Renting Church Rooms to the School District

Renting Church Rooms to the School District

Wednesday, December 12, 2018

Hey Fletch … We are in an unusual place. Many times new churches rent or lease space from public school systems. Our county school system is seeking to lease classroom space from us to house a portion of their alternative school program, many of whom have disciplinary issues. We desire to be good neighbors and have an ideal small Sunday School space. Our Trustees only want to charge for “reasonable cost recovery.” Would the income received likely be UBIT or would the fact that it comes from a government agency negate UBIT? Would allowing a government entity use/lease our facility make us as a facility a “public community center” denying us the freedom to say “No” to other community organizations whom we might not be in agreement with philosophically or theologically? We recently revised our by-laws to avoid such requests.

DRF—You have raised so many issues! You will need to think about UBIT. That may not be an issue if you only recover utilities and janitorial costs. The criteria laid out by the IRS says:

For most organizations, unrelated business income is income from a trade or business, regularly carried on, that is not substantially related to the charitable, educational, or other purpose that is the basis of the organization’s exemption. An exempt organization that has $1,000 or more of gross income from an unrelated business must file Form 990-T. An organization must pay estimated tax if it expects its tax for the year to be $500 or more.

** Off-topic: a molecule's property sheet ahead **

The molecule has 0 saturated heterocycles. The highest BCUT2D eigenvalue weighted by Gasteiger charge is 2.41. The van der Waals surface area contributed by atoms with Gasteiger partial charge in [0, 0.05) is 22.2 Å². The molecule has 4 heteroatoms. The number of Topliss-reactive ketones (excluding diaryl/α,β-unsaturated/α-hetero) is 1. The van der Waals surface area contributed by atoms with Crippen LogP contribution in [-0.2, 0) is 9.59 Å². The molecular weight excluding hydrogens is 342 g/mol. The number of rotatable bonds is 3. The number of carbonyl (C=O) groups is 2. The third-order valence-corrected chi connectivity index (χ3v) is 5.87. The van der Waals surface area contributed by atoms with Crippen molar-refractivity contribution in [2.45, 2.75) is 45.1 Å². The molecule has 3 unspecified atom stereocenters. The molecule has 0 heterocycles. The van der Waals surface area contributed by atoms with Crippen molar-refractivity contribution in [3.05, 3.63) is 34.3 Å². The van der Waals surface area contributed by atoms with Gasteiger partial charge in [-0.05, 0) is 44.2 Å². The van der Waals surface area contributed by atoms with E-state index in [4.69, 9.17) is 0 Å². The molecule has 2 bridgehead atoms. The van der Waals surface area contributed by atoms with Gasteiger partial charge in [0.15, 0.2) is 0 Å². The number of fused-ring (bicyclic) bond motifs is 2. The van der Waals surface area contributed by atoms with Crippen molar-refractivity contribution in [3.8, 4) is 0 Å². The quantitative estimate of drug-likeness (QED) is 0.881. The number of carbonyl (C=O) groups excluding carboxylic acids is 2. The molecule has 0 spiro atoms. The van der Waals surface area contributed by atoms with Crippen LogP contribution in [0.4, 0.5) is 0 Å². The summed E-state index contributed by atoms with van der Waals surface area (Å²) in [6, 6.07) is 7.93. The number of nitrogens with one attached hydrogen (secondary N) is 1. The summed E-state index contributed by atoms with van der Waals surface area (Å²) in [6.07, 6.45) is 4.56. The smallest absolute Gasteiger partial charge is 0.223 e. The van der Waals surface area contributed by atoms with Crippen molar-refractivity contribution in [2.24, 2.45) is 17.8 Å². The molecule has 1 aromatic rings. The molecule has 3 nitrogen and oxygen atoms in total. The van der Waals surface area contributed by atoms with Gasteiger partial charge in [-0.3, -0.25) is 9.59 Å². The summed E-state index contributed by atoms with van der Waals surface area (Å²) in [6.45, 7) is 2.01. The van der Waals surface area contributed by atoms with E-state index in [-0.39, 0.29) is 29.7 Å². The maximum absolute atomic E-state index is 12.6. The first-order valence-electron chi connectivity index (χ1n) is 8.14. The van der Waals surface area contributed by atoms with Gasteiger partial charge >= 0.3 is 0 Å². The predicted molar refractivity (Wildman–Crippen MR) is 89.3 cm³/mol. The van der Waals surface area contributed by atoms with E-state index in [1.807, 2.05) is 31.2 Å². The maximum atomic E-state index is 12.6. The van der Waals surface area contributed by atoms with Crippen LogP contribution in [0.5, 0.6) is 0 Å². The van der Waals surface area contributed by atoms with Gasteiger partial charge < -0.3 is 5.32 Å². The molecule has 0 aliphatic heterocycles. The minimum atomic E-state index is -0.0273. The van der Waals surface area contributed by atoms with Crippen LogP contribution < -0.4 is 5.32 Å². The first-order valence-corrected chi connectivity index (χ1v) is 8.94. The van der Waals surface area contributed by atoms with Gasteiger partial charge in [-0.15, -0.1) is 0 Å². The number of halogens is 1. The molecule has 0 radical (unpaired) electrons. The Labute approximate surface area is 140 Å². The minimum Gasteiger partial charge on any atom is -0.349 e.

There may special circumstances in renting a room to a school or non-profit, as you mentioned.

You should carefully consider the criteria for renting out the room. How will this decision impact future room rentals. Will you take all comers? Other school districts? Other non-profits? 

Another issue is liability insurance. Who will be liable if a child is hurt on your property or sexually molested by a teacher or visitor?

This case is so complex, let me ask Michael Martin from the Evangelical Council for Financial Accountability to comment.

Michael—David is right on the UBIT issue. There is a threshold question of whether there would be any income subject to tax if you’re simply trying to recover costs in renting the space.

Keep in mind, you also have to reach a $1,000 gross income threshold before you face UBIT reporting requirements with the Form 990-T. Another important consideration is whether the property you’re renting is debt-financed. Rental income is generally excluded from UBIT, unless the property is debt-financed.

These are just a few general UBIT considerations. Within the rules, there are exceptions—and exceptions to exceptions! So it will be very important to reach out to your organization’s professional tax counsel for advice based on the specifics of your situation. In the meantime, I recommend IRS Publication 598 if you’re interested in reading up more on the UBIT rules before seeking professional advice.

Finally, I commend you for taking a careful look at your bylaws and church policies with the help of groups like Alliance Defending Freedom. They would be in a better position to address your public accommodations question and how this scenario might interact with the bylaws and policies you’ve adopted.

2018-12-04T08:31:49+00:00By |Fletch Finance, Hey Fletch|

About the Author:

For over 35 years, David has served churches from 1,000 to 8,000 members. As well as being a pastor, David is a spiritual entrepreneur. He founded XPastor as a global ministry tool for leaders of churches of all sizes. XPastor provides a website, an XP-Newsletter, the annual XP-Seminar, workshops, and online courses.